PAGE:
Going Home

Going Home

4.1 7
by Nicholasa Mohr
     
 

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Felita's whole life seems to change the year that she turns twelve. Her mother begins to insist that her brothers go with her everywhere, and she's not allowed to hang out like she did last year. Nothing about growing up in a strict Hispanic household seems fair. Then Felita learns that one of her dreams will come true—she'll be spending the summer in Puerto

Overview

Felita's whole life seems to change the year that she turns twelve. Her mother begins to insist that her brothers go with her everywhere, and she's not allowed to hang out like she did last year. Nothing about growing up in a strict Hispanic household seems fair. Then Felita learns that one of her dreams will come true—she'll be spending the summer in Puerto Rico with her uncle Jorge. Even though she'll miss her family and her friends—especially Vinny—Felita knows she'll be happy.

But Felita's summer isn't at all what she expected. At first none of the girls wants to be friends with a Nuyorican, and Felita desperately wants to go back home. But by summer's end, Felita has grown up a little bit, and what she takes back to New York City is a deeper understanding of herself and her homeland.

Editorial Reviews

Children's Literature - Children's Literature
Eleven-year-old Felita is delighted when her parents tell her she will be spending the summer with relatives in Puerto Rico. As the American born daughter of immigrants, Felita has been called names and suffered beatings in her New York home. Felita expects to be accepted in Puerto Rico. But even though her Spanish is good, many islanders consider her an outsider, a "Nuyorican." She makes one good friend in a girl named Provi. Three other village girls deliberately try to make her miserable. They paint "GRINGITA GO HOME" on a scenery backdrop Felita has painted for a church carnival. Felita stands up for herself. She does not allow a few troublemakers to ruin her summer. The main character is well drawn, believable, and refreshingly resilient. Felita has a strong sense of self and an unconscious knowledge that unpleasant times pass. Students will enjoy this engaging character and learn something about Puerto Rico in the process. This novel is a sequel to Felita. 1999 (orig. 1986), Puffin Books, Ages 9 to 12, $11.70 and $4.99. Reviewer: Jackie Hechtkopf

Product Details

ISBN-13:
9780440414346
Publisher:
Random House Children's Books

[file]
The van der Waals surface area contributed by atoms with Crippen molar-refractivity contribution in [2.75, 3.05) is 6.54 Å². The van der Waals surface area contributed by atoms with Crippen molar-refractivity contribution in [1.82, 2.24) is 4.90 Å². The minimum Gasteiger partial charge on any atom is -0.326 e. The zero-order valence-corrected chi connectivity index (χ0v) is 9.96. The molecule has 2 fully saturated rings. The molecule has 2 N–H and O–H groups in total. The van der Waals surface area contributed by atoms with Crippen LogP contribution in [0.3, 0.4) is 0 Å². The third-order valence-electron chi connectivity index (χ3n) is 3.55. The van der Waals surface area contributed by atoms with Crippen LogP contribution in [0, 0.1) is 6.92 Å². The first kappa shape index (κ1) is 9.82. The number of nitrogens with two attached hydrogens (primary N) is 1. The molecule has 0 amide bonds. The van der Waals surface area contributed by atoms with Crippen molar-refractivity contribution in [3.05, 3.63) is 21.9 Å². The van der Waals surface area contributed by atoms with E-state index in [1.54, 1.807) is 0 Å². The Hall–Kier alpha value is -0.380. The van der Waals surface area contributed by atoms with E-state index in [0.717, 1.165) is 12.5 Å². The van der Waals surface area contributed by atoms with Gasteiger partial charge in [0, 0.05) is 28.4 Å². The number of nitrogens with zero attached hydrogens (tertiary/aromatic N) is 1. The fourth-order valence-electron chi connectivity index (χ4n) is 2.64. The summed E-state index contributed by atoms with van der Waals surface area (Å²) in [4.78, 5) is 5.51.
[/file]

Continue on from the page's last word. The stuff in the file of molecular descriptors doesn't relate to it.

Publication date:
04/01/1989
Pages:
208
Product dimensions:
5.23(w) x 7.62(h) x 0.52(d)

Meet the Author

Nicholasa Mohr has written many books, primarily aimed towards young adults, and has won numerous awards for her writing.

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Going Home 4.1 out of 5 based on 0 ratings. 7 reviews.
Anonymous More than 1 year ago
This book was the best ive ever read in my life. Its so realistic i stayed by myself in jamaica. Luv it! Definitley read it!
Anonymous More than 1 year ago
I love this book it felt so ramctic but everybody should read this its good for you
Anonymous More than 1 year ago
Guest More than 1 year ago
i loved this book i would recommend it to anyone who wanted to read it it and anyone who didn't,it is an awesome book i wouldn't choose another, because in a way it remind's me of my own life because everything that has happened in the book has happened to me accept i haven't went or been to Puerto Rico yet or lately i just love this book its amazing!!!!!!
Guest More than 1 year ago
The book was really quite ok... with all that kids want in a book, like humor, romance, growning up, reality and more. However, I think she did not really stay focused with her theme.
Guest More than 1 year ago
If you were like me and you were forced to read this book at school, don't be afraid. Ithought it was going to be dumb but it was actually pretty good. Great plot, characters, setting, and good humor all make a good book.
Guest More than 1 year ago
when i first read this book, during the first few chapters it was kind of boring, but then it got more exiting when anita and her friends came along. i think this book was pretty good, but not the best book ive read. it wasnt even the worst. just somewhere in the middle. felita is kind of boring, and this book is not good for literature circles because there is practically no vocabulary and even less topics to discuss. read this book if your bored.